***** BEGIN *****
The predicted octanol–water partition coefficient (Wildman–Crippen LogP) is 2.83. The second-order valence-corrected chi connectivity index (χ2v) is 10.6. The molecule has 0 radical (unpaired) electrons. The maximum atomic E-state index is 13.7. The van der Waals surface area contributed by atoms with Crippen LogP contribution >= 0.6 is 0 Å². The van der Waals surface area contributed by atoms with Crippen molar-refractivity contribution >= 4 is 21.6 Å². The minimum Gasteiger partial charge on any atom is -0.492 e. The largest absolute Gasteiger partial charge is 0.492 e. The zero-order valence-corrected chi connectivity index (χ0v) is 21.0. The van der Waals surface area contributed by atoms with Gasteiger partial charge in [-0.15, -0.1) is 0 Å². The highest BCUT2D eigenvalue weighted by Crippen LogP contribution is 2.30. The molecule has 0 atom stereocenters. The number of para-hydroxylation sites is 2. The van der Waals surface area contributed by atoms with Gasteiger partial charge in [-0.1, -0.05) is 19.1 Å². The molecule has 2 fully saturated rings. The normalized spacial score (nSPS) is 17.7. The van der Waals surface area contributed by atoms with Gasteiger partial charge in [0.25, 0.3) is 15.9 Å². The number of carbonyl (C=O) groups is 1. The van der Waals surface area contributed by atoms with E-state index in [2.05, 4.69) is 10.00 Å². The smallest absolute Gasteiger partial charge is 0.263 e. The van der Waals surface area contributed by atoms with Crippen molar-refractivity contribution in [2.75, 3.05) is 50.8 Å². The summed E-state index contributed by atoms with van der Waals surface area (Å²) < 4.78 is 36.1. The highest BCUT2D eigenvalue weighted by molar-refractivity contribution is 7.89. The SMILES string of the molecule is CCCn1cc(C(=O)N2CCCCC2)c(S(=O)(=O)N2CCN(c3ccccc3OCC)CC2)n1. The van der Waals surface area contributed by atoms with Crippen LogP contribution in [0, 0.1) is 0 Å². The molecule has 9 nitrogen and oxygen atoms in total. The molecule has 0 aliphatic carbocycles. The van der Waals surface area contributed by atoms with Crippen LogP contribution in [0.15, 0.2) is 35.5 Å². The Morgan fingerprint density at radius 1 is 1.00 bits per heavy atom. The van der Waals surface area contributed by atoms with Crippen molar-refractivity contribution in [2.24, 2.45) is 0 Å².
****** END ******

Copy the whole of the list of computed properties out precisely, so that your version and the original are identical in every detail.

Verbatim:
The predicted octanol–water partition coefficient (Wildman–Crippen LogP) is 2.83. The second-order valence-corrected chi connectivity index (χ2v) is 10.6. The molecule has 0 radical (unpaired) electrons. The maximum atomic E-state index is 13.7. The van der Waals surface area contributed by atoms with Crippen LogP contribution >= 0.6 is 0 Å². The van der Waals surface area contributed by atoms with Crippen molar-refractivity contribution >= 4 is 21.6 Å². The minimum Gasteiger partial charge on any atom is -0.492 e. The largest absolute Gasteiger partial charge is 0.492 e. The zero-order valence-corrected chi connectivity index (χ0v) is 21.0. The van der Waals surface area contributed by atoms with Gasteiger partial charge in [-0.15, -0.1) is 0 Å². The highest BCUT2D eigenvalue weighted by Crippen LogP contribution is 2.30. The molecule has 0 atom stereocenters. The number of para-hydroxylation sites is 2. The van der Waals surface area contributed by atoms with Gasteiger partial charge in [-0.1, -0.05) is 19.1 Å². The molecule has 2 fully saturated rings. The normalized spacial score (nSPS) is 17.7. The van der Waals surface area contributed by atoms with Gasteiger partial charge in [0.25, 0.3) is 15.9 Å². The number of carbonyl (C=O) groups is 1. The van der Waals surface area contributed by atoms with E-state index in [2.05, 4.69) is 10.00 Å². The smallest absolute Gasteiger partial charge is 0.263 e. The van der Waals surface area contributed by atoms with Crippen molar-refractivity contribution in [2.75, 3.05) is 50.8 Å². The summed E-state index contributed by atoms with van der Waals surface area (Å²) < 4.78 is 36.1. The highest BCUT2D eigenvalue weighted by molar-refractivity contribution is 7.89. The SMILES string of the molecule is CCCn1cc(C(=O)N2CCCCC2)c(S(=O)(=O)N2CCN(c3ccccc3OCC)CC2)n1. The van der Waals surface area contributed by atoms with Crippen LogP contribution in [0, 0.1) is 0 Å². The molecule has 9 nitrogen and oxygen atoms in total. The molecule has 0 aliphatic carbocycles. The van der Waals surface area contributed by atoms with Crippen LogP contribution in [0.15, 0.2) is 35.5 Å². The Morgan fingerprint density at radius 1 is 1.00 bits per heavy atom. The van der Waals surface area contributed by atoms with Crippen molar-refractivity contribution in [2.24, 2.45) is 0 Å².